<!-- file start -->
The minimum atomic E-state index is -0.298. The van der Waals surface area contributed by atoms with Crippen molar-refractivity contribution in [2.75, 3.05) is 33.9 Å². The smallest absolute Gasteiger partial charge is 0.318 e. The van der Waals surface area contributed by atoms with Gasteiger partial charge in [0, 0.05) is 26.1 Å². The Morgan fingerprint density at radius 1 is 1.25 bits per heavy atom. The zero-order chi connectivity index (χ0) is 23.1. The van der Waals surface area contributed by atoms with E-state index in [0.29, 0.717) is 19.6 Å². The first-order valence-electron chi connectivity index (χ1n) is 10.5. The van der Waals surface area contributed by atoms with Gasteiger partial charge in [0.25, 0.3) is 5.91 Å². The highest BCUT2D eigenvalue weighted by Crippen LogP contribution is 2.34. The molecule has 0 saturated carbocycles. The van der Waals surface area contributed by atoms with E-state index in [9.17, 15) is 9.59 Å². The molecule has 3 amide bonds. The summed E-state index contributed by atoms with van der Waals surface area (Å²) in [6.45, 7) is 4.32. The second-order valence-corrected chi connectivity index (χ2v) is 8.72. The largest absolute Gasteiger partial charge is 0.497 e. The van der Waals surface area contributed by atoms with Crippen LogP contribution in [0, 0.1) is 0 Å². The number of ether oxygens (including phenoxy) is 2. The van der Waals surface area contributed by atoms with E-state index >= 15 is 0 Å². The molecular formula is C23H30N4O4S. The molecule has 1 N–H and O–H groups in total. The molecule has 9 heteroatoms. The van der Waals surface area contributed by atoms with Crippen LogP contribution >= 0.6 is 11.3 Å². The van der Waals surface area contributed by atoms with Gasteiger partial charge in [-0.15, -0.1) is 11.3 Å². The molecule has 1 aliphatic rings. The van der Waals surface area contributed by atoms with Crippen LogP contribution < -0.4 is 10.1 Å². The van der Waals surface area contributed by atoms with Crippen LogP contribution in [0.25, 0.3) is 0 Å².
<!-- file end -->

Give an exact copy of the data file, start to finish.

The minimum atomic E-state index is -0.298. The van der Waals surface area contributed by atoms with Crippen molar-refractivity contribution in [2.75, 3.05) is 33.9 Å². The smallest absolute Gasteiger partial charge is 0.318 e. The van der Waals surface area contributed by atoms with Gasteiger partial charge in [0, 0.05) is 26.1 Å². The Morgan fingerprint density at radius 1 is 1.25 bits per heavy atom. The zero-order chi connectivity index (χ0) is 23.1. The van der Waals surface area contributed by atoms with E-state index in [0.29, 0.717) is 19.6 Å². The first-order valence-electron chi connectivity index (χ1n) is 10.5. The van der Waals surface area contributed by atoms with Gasteiger partial charge in [0.25, 0.3) is 5.91 Å². The highest BCUT2D eigenvalue weighted by Crippen LogP contribution is 2.34. The molecule has 0 saturated carbocycles. The van der Waals surface area contributed by atoms with E-state index in [9.17, 15) is 9.59 Å². The molecule has 3 amide bonds. The summed E-state index contributed by atoms with van der Waals surface area (Å²) in [6.45, 7) is 4.32. The second-order valence-corrected chi connectivity index (χ2v) is 8.72. The largest absolute Gasteiger partial charge is 0.497 e. The van der Waals surface area contributed by atoms with Crippen LogP contribution in [0, 0.1) is 0 Å². The number of ether oxygens (including phenoxy) is 2. The van der Waals surface area contributed by atoms with E-state index >= 15 is 0 Å². The molecular formula is C23H30N4O4S. The molecule has 1 N–H and O–H groups in total. The molecule has 9 heteroatoms. The van der Waals surface area contributed by atoms with Crippen LogP contribution >= 0.6 is 11.3 Å². The van der Waals surface area contributed by atoms with Gasteiger partial charge in [-0.15, -0.1) is 11.3 Å². The molecule has 1 aliphatic rings. The van der Waals surface area contributed by atoms with Crippen LogP contribution < -0.4 is 10.1 Å². The van der Waals surface area contributed by atoms with Crippen LogP contribution in [0.25, 0.3) is 0 Å².